Discussion in 'Plot Development' started by desam90, Sep 9, 2013.
I'm trying to get a better understanding of these words but honestly I cant tell the difference.
I've moved your thread to the General Writing Issues area of the forum where it better fits.
A story is a sequence of events. A plot is a sequence of events connected by cause-and-effect relationships. As E.M. Forster once said, "'The King died and then the Queen died' is a story. 'The King died and then the Queen died of grief' is a plot."
I don't really know what a storyline is. My guess is that it's the main story of a novel - that is, it's what's left after all the subplots are removed. I could be wrong, though. It isn't a term I use.
That means when characters are not developed well plot is lacking?
I agree with that, but I'm sure some would not. In my fiction, characters come first and plot arises from them - what they do, how they cope with the situations I put them in.
Other people start with plots and design characters that fit the roles their plots require. "My main character has to come home from school with a black eye because my plot requires it, so I need to design a bully." That sort of thing. I don't write that way, but they do, and it works for them.
How might this fit in with story arc and character arc? Can someone explain those a bit better for me?
BTW, I like the quote by E.M. Forster:
This really helps me to put things in perspective.
What you called a plot is essentially a storyline. A storyline is a chronology of events.
A plot is four interlocking elemens: an actor, a goal or objective, a motivation, and an opposition. The motivation and oppositions are analogous to the forces on a particle (the actor) driving it toward or away from the goal.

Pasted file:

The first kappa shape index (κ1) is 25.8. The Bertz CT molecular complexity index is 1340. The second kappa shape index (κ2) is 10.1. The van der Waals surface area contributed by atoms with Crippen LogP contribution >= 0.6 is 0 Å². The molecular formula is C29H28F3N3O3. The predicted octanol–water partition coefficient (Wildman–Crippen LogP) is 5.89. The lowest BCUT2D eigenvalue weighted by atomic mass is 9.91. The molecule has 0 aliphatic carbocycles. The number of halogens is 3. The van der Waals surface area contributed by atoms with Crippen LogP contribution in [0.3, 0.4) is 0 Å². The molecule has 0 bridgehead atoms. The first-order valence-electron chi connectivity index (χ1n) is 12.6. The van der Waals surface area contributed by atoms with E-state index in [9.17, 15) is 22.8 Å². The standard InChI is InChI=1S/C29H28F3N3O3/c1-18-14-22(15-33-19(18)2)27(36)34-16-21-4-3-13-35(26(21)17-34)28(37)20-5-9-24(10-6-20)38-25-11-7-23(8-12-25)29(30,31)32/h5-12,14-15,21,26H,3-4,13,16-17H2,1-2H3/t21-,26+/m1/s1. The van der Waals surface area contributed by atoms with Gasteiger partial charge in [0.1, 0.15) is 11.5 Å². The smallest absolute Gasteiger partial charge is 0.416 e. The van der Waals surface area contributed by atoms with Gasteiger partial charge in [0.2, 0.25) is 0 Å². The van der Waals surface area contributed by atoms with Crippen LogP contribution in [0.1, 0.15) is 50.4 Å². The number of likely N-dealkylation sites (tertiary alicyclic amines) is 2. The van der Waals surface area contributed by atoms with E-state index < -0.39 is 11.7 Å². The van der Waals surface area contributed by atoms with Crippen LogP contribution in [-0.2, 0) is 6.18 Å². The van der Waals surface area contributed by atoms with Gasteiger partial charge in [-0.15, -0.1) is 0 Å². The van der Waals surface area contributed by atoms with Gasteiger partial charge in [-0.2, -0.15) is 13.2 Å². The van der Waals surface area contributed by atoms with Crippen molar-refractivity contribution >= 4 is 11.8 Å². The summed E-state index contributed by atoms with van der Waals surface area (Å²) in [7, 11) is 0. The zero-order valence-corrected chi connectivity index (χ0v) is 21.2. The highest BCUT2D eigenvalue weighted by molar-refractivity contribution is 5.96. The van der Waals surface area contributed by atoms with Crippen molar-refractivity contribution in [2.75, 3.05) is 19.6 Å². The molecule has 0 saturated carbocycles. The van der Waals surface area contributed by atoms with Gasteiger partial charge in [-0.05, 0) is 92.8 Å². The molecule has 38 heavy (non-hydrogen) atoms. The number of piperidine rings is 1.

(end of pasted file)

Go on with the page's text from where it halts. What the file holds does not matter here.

Plots drive the events of a storyline. The storyline answers the question, "What happened." Plots answer the question of how an d why each event happened, a.though some even ts can occur spontaneously.
A story is a work of fiction, although some people restrict its use to a short story. A story describes a sequence of related events that are in some way resolved by the end. Without a progression of events, or without a connection between the events, it is not a story. Some pieces consisting of a static description fail to qualify as a story.
A story is a character trying to achieve a goal. A plot is simply the things that happen within said story. The plotline is about the character doing things to try to achieve their goal.
This isn't exactly clear. Could you give examples?
I think Word Masta Cog. said it best, so far.
Sure. I apologize if my explanation isn't very clear. At the beginning of every story, every writer must ask themselves, "What does my character want?" The main character must want something in order for there to be a story. As stated, the plot is simply what happens in the story. This could be actions that the character takes to achieve what they want, but they are constantly facing obstacles in their path. The plotline is the story and plot coming together in a conflict that the character(s) must overcome to achieve their goal. If there is no conflict, then there is no story.
I read this somewhere: